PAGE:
In the early 70’s my first introduction to Burgundian wines was a taste of Chateau Corton. I fell in love with Burgundian wine from that first sip. That is when I declared my allegiance to the Burgundy region of France.

As fate would have it, this would be the first vineyard we went to. We tasted the 2018 Corton estate wines. This was epic as 2018 is going to be (based upon weather and yield), one of the vintages of the century.

We then experienced a wonderful lunch in Beaune. Beaune is a walled town at the center of Burgundy surrounded by the Cote ‘d’Or, famous for its pinot noir. After lunch and a bottle of 2020 Gevrey Chambertin we went to a tasting room that also acted as a facilitator for the most famous wines of the region. 

In an adjoining room to the tasting room were the fermentation tanks of some of the world famous pinot noirs. I spotted a steel fermentation tank holding what we had just enjoyed, only a later vintage of Gevrey Chambertin.  There was a hose attached leading down to a century old cellar that housed 60 gallon barrels of this wonderful wine. We witnessed the topping off of the barrels containing this luscious wine. This was certainly a fantastic view into another aspect of the wine making process.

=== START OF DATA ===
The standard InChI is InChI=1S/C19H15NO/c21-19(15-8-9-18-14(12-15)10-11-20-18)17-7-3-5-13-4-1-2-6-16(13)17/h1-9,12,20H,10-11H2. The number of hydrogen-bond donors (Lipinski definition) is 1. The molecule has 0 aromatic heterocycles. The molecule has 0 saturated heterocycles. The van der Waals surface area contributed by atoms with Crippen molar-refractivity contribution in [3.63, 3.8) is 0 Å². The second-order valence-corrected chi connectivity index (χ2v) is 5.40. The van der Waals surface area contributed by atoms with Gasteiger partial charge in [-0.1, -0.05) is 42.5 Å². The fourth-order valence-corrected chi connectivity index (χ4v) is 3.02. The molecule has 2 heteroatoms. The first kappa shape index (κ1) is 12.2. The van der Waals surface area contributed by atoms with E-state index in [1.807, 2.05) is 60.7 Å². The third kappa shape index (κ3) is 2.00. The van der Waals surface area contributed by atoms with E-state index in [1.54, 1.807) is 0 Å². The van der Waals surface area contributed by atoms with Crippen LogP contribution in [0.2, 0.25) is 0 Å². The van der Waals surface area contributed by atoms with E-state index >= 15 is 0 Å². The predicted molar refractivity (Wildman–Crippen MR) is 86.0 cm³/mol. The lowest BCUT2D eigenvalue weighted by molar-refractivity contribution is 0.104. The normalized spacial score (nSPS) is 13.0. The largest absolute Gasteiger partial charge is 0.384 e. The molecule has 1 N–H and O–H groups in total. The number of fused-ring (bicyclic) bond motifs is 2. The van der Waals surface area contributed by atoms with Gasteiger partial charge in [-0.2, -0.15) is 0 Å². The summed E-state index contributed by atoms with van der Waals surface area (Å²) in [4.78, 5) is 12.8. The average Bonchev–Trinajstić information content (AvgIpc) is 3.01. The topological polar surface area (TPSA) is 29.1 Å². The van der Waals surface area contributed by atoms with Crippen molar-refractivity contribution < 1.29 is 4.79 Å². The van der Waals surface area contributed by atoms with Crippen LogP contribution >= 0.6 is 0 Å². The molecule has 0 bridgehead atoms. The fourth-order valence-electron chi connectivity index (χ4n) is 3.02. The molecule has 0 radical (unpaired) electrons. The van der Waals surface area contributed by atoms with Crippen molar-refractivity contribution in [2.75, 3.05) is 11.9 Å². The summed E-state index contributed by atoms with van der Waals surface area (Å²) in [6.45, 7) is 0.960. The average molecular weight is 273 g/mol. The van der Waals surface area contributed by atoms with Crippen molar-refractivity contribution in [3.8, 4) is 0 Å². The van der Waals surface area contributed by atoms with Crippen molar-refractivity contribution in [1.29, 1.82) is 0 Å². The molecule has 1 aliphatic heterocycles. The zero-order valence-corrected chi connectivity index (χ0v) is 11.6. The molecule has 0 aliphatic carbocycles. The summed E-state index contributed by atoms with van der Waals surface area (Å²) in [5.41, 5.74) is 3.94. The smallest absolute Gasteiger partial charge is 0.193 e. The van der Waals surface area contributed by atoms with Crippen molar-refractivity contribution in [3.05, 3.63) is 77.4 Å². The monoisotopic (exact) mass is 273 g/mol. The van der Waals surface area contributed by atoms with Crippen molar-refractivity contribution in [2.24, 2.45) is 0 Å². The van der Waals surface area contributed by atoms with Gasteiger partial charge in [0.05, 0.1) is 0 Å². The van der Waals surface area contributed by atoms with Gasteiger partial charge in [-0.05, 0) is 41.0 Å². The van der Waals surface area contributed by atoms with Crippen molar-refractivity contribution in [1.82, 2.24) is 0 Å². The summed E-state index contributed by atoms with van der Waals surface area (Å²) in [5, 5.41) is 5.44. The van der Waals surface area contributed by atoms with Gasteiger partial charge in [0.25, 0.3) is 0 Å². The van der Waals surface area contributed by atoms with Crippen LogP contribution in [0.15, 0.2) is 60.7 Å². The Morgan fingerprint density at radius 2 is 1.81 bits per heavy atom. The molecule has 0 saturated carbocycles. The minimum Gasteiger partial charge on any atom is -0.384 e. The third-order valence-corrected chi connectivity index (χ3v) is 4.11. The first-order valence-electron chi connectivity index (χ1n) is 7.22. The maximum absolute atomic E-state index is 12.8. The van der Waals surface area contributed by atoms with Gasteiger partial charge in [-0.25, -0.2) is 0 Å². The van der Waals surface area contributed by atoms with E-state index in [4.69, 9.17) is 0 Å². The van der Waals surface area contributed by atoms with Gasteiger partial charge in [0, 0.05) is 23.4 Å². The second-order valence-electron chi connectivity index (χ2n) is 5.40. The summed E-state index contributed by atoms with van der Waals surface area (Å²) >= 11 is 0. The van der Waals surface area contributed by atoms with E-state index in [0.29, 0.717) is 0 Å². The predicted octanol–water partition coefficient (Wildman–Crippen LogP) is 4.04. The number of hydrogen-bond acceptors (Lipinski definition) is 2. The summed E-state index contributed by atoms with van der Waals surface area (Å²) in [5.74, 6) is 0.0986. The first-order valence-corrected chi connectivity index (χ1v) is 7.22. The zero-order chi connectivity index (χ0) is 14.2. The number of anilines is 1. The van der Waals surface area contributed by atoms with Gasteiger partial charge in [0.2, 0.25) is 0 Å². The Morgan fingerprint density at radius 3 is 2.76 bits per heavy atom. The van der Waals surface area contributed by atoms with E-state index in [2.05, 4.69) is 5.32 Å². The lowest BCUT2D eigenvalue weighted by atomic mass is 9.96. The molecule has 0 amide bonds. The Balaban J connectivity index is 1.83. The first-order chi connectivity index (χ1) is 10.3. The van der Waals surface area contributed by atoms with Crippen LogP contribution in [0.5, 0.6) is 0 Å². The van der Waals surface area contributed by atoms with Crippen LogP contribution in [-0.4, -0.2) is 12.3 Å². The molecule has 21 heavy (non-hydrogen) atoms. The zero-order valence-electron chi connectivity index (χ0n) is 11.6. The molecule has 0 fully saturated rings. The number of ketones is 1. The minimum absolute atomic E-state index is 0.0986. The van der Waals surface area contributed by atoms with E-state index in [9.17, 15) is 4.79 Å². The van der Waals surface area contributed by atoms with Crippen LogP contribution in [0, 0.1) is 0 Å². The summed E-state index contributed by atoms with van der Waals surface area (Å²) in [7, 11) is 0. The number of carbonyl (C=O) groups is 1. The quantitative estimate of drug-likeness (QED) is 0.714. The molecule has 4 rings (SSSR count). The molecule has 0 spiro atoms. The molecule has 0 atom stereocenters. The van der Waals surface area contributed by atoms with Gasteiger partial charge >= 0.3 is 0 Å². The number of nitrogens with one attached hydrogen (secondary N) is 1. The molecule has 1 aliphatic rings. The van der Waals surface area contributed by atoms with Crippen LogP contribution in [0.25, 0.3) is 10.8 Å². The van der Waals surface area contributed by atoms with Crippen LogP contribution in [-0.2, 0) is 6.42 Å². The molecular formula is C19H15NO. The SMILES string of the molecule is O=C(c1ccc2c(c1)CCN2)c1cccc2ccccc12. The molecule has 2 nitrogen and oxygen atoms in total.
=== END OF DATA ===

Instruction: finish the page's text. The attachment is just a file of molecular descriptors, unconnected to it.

After our all day tour we had an excellent dinner in the square of Dijon. Next I rented a car and Nancy and I were off to our first of three stops in Switzerland. Our destination in Switzerland was Nyon.

Nyon is a town I hadn’t heard any of my friends venturing to. The quaint little town is located on the Switzerland side of Lake Geneva. I secured a reservation at the Ambassador Hotel which is located near the center of the village of Nyon.

We had a nice leisurely drive to a small diner located on the outskirts of Nyon. The diner/Pizzeria/Grill called “Le Col” was a combination of Bar, Restaurant, and Brasserie. We had to try the Fondue as that was one of the most famous dishes in Switzerland. They used a Fontina cheese with sourdough bread, vegetables, and dried cured meats. Of course I had to order a bottle of Sancerre (a sauvignon blanc) to compliment the flavors of this wonderful cheese entree.

When we arrived it was pouring rain and there was only one other table occupied in the restaurant. This always makes you a little nervous, however we did arrive early, around 11am. We were seated in a timely fashion and served quite promptly. The servers did not speak very much English but certainly more than the French or German I spoke. Amazingly they got the order correct.